Meet McKinsey’s MBA Class of 2019

Junji Okawa

McKinsey office: Tokyo, Japan

Hometown: Tokyo, Japan

MBA Program, Concentration: London Business School, Finance

Undergraduate School, Major: Keio University, Business Commerce

Focus of current engagement: Building a mid- to long-term sustainability strategy for a large conglomerate

Why did you choose McKinsey? There are three reasons for my choice. First, it is the variety. I have not yet determined my focus and want to explore lots of different industries, functions, and business environments. By exposing myself to so much, I will have a better feel for what issues and topics I want to devote myself to in the mid- to long-term of my career. My second reason is McKinsey’s global reach. I have been fortunate to live in various parts of the world and know being in a global and diverse environment is key to my personal and professional growth. The third is confidence. McKinsey requires you to maximize the level of your input, process, and output which pushes you to think deep and fast. My McKinsey experience will give me the confidence to solve some of the most difficult problems in the world.

What did you love about the business school you attended? The diversity at London Business School is second to none. In my MBA Class of 2019, there were students from more than 60 countries and everyone added value by sharing their life experience during classroom discussions, social and career events, and trips to their home country. While learning from incredible professors together with talented classmates, I traveled the world unlike any other time in my life. As part of the football club, we traveled to Spain, France, and Bulgaria. During my summer internship, I went to Kenya and worked at a venture capital firm focused on health-tech. Looking back at the two years at LBS, I see the world with a more global lens and that was a factor in my decision to work at a global firm like McKinsey.

What lesson or skill did you learn from training at McKinsey and how has it helped in your role?  At a conceptual level, the biggest learning for me is attention to detail. When we listen, write or speak, nuances of issues and solutions need to be to the point, simple and concise. From a practical perspective, the ability to synthesize a tremendous amount of information and have a crisp response to “so what” is critical. I recently conducted client management interviews from 30 different divisions and needed to synthesize all the input in a single slide and narrow down the messages into three main points. This ability to synthesize is common here and incredibly valuable.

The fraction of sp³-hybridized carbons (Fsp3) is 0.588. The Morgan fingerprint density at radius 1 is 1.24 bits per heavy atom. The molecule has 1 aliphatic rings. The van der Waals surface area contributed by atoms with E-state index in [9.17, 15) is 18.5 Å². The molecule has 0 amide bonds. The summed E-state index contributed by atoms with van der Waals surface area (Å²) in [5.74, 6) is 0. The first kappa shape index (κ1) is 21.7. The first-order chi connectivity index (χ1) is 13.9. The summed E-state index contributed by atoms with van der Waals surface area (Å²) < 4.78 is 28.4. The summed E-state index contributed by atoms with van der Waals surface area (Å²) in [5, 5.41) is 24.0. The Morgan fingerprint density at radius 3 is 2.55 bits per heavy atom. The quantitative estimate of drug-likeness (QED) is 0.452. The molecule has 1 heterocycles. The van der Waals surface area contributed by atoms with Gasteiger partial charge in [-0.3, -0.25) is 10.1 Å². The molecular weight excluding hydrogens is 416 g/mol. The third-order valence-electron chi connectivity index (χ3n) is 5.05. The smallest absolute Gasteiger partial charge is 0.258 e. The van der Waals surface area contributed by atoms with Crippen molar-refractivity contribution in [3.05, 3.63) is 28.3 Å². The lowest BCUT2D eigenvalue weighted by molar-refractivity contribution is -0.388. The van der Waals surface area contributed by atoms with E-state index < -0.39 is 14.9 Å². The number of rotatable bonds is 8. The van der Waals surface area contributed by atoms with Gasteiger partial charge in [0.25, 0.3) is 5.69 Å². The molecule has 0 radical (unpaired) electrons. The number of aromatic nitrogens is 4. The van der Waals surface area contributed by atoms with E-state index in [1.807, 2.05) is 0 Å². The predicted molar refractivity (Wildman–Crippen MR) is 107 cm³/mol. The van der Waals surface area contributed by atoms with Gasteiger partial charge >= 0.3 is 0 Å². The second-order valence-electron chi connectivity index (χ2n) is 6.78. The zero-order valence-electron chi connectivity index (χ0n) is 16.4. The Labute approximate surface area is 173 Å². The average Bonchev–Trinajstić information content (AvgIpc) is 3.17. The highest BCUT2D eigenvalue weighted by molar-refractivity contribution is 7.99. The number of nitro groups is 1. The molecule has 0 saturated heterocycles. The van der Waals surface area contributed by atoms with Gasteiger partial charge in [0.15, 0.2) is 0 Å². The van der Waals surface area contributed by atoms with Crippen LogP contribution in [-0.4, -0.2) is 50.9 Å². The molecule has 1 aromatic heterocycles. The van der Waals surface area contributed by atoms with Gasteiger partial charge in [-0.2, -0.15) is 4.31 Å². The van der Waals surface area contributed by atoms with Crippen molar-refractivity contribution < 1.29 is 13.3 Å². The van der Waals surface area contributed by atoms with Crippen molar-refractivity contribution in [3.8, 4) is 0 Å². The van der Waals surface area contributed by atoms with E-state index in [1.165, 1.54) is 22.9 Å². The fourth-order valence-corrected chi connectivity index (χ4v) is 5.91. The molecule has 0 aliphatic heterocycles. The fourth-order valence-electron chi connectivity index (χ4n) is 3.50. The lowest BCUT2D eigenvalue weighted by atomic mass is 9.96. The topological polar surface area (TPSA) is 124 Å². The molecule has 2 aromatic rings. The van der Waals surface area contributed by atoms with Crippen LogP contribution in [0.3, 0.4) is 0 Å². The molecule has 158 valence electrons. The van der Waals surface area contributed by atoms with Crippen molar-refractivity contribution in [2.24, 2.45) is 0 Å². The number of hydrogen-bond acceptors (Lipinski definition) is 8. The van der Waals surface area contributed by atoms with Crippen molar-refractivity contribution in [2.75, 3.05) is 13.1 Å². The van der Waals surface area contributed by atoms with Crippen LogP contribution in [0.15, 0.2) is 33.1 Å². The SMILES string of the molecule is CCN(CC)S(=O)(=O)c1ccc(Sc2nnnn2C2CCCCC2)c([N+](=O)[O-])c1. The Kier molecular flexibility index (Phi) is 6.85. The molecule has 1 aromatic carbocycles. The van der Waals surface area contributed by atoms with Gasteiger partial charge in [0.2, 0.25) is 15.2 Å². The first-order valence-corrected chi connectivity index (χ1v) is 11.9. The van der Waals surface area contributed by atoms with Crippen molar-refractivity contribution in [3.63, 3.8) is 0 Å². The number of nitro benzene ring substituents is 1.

Tell us about an “only at McKinsey” moment you’ve had so far. I have served two clients and both were leading companies in their industry. In both studies, what was common is the amount of exposure I had with the management. We are always thinking about how to communicate crisply to these leaders, how to gather facts, synthesize, iterate and advise. What excites me through the process is the moment when art meets science.

What advice would you give someone interviewing at McKinsey? Prepare thoughtfully. Go through our website for what we look for from the candidate because everything is communicated there. Preparing for the case study is important, but so is communicating your personal experience. If you have questions about what we do and if it’s the right fit for you, reach out to any of our colleagues. Recruiting is critical to our firm and everyone will be more than happy to take the time and talk with you. Our recruiters help serve as the conduit to our people and the firm…ask them questions, ask to talk to current consultants, ask for whatever gives you a good glimpse into McKinsey.

Who has had the biggest impact on you at McKinsey and how has she/he helped you? My current engagement manager has helped me in terms of communicating with me and teaching me more about the McKinsey method of problem-solving and client service. For example, it is not only important to get to the right solution but it is also significant how you get there. Having the right building blocks especially in the first couple months to a year is critical when you are leading a project so I’m learning those skills now.

My most meaningful achievement (professional or personal) and how it made a difference is…    My most meaningful professional achievement was when I was on a transformation study and played a role to change the client mindset. Transformation projects can face resistance from clients who prefer the status quo so client leadership is a vital skill I am learning. On a personal note, I am supporting an NGO focused on revitalizing a community in Tohoku, which had a catastrophic disaster from 3.11 Tsunami. This NGO uses nature, specifically the local forest and ocean, to teach young children. I supported the team mainly by creating a business plan and model to raise additional funding.

A fun fact about me is… It is amazing how a man who used to go out most nights can change so much by having a child. I love my daughter and I’ll share an example of how I am engaged no matter where I am. There is an app from my daughter’s school updating the latest photos and activities on a weekly basis. No matter how busy I am, once I get an update alert my goal is to open the app and press “like” faster than any other moms and dads.

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